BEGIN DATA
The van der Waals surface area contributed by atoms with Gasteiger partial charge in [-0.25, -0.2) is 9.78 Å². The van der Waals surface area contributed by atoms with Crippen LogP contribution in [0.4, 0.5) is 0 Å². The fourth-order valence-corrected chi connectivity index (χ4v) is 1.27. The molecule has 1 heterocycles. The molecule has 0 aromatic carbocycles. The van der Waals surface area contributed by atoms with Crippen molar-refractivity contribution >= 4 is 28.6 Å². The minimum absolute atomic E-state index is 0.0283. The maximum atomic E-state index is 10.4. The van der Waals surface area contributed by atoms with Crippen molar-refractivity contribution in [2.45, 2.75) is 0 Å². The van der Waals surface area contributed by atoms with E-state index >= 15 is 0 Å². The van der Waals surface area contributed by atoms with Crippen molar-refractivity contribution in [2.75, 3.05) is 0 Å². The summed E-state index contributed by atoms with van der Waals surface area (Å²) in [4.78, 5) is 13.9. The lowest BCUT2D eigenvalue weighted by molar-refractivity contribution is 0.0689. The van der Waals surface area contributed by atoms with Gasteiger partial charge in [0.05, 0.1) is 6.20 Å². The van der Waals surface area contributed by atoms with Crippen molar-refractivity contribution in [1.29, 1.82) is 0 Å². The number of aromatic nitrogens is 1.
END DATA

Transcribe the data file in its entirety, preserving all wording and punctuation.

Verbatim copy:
The van der Waals surface area contributed by atoms with Gasteiger partial charge in [-0.25, -0.2) is 9.78 Å². The van der Waals surface area contributed by atoms with Crippen LogP contribution in [0.4, 0.5) is 0 Å². The fourth-order valence-corrected chi connectivity index (χ4v) is 1.27. The molecule has 1 heterocycles. The molecule has 0 aromatic carbocycles. The van der Waals surface area contributed by atoms with Crippen molar-refractivity contribution >= 4 is 28.6 Å². The minimum absolute atomic E-state index is 0.0283. The maximum atomic E-state index is 10.4. The van der Waals surface area contributed by atoms with Crippen molar-refractivity contribution in [2.45, 2.75) is 0 Å². The van der Waals surface area contributed by atoms with E-state index >= 15 is 0 Å². The van der Waals surface area contributed by atoms with Crippen molar-refractivity contribution in [2.75, 3.05) is 0 Å². The summed E-state index contributed by atoms with van der Waals surface area (Å²) in [4.78, 5) is 13.9. The lowest BCUT2D eigenvalue weighted by molar-refractivity contribution is 0.0689. The van der Waals surface area contributed by atoms with Gasteiger partial charge in [0.05, 0.1) is 6.20 Å². The van der Waals surface area contributed by atoms with Crippen molar-refractivity contribution in [1.29, 1.82) is 0 Å². The number of aromatic nitrogens is 1.